She was a young part-time waitress at a cafe, and had just been "promoted" to manage the popular drinks bar - something usually only the full-time staff would be considered for.
That was because the highlight of the now-defunct cafe, Essential Brew at Holland Village, was its tea-infused beverages.
The new responsibility was huge, but Soi 55 owner Rebecca Chiu, then 18, was excited to take it on.
And she made history on her debut - causing the entire kitchen to short-circuit after mishandling a blender on a busy Saturday night.
"The power only came back after about half an hour. I thought I was going to lose my job," Chiu told AsiaOne at her stall at The Cathay.
Fortunately, her boss was "really nice about it" and she continued working at Essential Brew for a few more years while she read law at the National University of Singapore.
It was not her only job.
The 31-year-old was an avid part-timer after completing her A levels at Hwa Chong Junior College up till her university days, because her parents stopped giving her pocket money.
To support herself, she gave tuition and worked several places at once, most of them F&B establishments such as, apart from Essential Brew, Frolick (remember this hugely popular froyo chain in the 2000s?) and The Wine Company.
Like many Singaporeans, Chiu loves food and sees it as a bonding experience for people.
"I always knew that F&B was something that I wanted to do at some point of time," the petite woman said. "That's why I went around to get more experience and see how things run in the real business."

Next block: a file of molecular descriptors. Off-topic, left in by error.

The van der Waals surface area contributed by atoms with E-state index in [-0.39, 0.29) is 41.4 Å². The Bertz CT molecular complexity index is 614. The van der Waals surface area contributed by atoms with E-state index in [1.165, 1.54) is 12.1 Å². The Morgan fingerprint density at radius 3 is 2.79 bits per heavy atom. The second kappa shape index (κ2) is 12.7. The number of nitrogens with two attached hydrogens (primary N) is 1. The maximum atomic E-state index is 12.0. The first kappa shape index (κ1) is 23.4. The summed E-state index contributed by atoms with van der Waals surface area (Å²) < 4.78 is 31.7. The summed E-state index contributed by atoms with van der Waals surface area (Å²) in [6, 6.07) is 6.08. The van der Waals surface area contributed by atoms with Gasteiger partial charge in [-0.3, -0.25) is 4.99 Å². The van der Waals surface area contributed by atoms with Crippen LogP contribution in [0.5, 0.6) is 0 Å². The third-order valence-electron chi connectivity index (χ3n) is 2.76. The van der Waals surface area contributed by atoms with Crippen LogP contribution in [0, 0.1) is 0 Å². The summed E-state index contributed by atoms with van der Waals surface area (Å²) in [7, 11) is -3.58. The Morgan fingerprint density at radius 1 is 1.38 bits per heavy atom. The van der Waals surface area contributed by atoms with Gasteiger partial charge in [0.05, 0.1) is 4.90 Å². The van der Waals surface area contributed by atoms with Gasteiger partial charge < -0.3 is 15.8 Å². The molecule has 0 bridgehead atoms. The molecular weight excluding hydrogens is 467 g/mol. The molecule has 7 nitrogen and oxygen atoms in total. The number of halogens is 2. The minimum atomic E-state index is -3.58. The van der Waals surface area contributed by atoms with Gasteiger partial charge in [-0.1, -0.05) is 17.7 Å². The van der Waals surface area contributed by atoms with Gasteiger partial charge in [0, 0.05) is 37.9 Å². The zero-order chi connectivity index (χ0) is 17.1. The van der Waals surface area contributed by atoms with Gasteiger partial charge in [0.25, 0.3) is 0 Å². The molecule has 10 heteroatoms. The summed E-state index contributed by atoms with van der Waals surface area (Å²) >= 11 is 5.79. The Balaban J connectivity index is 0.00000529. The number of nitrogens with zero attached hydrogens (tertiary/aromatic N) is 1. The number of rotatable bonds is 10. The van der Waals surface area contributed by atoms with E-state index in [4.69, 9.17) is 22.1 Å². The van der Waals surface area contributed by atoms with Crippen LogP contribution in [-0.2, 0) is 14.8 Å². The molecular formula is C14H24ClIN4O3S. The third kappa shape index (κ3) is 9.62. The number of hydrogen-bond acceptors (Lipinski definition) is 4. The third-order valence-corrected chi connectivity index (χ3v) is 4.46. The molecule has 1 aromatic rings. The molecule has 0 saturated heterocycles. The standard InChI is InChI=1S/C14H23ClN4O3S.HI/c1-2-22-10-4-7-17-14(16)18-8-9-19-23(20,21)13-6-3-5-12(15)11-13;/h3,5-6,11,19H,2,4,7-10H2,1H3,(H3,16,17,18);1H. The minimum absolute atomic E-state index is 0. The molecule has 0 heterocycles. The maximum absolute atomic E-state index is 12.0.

It seems like all the lessons have paid off for Chiu, who credits her entrepreneurial ambitions to her businessman father.
She started Soi 55, known for its Thai milk teas and snacks, in 2014 after realising she couldn't get anything that tasted close to what she had in Bangkok.Photo: Lianhe Zaobao
The trendy brand started making a profit in less than six months, and currently has three outlets around Singapore.
Of course, Soi 55's success didn't come without challenges. One of them was shortage of labour, which forced Chiu to change her business model.
"I started to rely less heavily on full-time staff and placed more emphasis on part-time and ad hoc workers," she revealed.
This helped her to find and manage new staff more easily, and labour costs were brought down as well.
Chiu discovered she was not the only one facing the labour shortage problem in the F&B industry.
As a "natural progression" from her own experience, Chiu started a second company last year: MyWork Global, an on-demand jobs platform for ad hoc positions.
"If it worked for my business, I think it would work for everyone else's as well and not just in the F&B industry but across many others," Chiu said.
For her, not being able to find enough workers is a "very sad" reason for businesses to wind up especially when they've got everything else done right, and because she knows the blood, sweat and tears behind the glamorous appearance of being your own boss.
Her advice for other budding entrepreneurs?
"If you are doing it just for the money it will be very challenging, and there are some days along the journey that you will find it extremely difficult to get out of bed and get to work. The only thing that will ultimately drive you to do so is passion for your business."